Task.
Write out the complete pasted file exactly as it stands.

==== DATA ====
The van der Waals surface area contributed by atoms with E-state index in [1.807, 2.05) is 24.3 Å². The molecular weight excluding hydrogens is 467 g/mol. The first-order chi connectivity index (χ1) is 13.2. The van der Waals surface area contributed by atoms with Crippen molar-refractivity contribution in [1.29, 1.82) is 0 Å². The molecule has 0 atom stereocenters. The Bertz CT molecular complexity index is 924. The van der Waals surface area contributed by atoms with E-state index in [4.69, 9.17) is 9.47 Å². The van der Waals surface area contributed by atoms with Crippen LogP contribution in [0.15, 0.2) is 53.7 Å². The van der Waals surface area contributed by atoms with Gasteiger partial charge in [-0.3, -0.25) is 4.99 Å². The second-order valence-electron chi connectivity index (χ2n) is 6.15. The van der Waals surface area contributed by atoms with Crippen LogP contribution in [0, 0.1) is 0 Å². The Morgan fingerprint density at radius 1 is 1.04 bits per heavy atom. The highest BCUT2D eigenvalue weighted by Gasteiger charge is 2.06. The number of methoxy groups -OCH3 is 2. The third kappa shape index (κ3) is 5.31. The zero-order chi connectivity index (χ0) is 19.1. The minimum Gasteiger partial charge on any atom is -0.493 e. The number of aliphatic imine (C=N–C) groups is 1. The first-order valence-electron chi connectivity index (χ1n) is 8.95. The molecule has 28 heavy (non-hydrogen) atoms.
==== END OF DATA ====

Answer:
The van der Waals surface area contributed by atoms with E-state index in [1.807, 2.05) is 24.3 Å². The molecular weight excluding hydrogens is 467 g/mol. The first-order chi connectivity index (χ1) is 13.2. The van der Waals surface area contributed by atoms with Crippen molar-refractivity contribution in [1.29, 1.82) is 0 Å². The molecule has 0 atom stereocenters. The Bertz CT molecular complexity index is 924. The van der Waals surface area contributed by atoms with E-state index in [4.69, 9.17) is 9.47 Å². The van der Waals surface area contributed by atoms with Crippen LogP contribution in [0.15, 0.2) is 53.7 Å². The van der Waals surface area contributed by atoms with Gasteiger partial charge in [-0.3, -0.25) is 4.99 Å². The second-order valence-electron chi connectivity index (χ2n) is 6.15. The van der Waals surface area contributed by atoms with Crippen LogP contribution in [0, 0.1) is 0 Å². The Morgan fingerprint density at radius 1 is 1.04 bits per heavy atom. The highest BCUT2D eigenvalue weighted by Gasteiger charge is 2.06. The number of methoxy groups -OCH3 is 2. The third kappa shape index (κ3) is 5.31. The zero-order chi connectivity index (χ0) is 19.1. The minimum Gasteiger partial charge on any atom is -0.493 e. The number of aliphatic imine (C=N–C) groups is 1. The first-order valence-electron chi connectivity index (χ1n) is 8.95. The molecule has 28 heavy (non-hydrogen) atoms.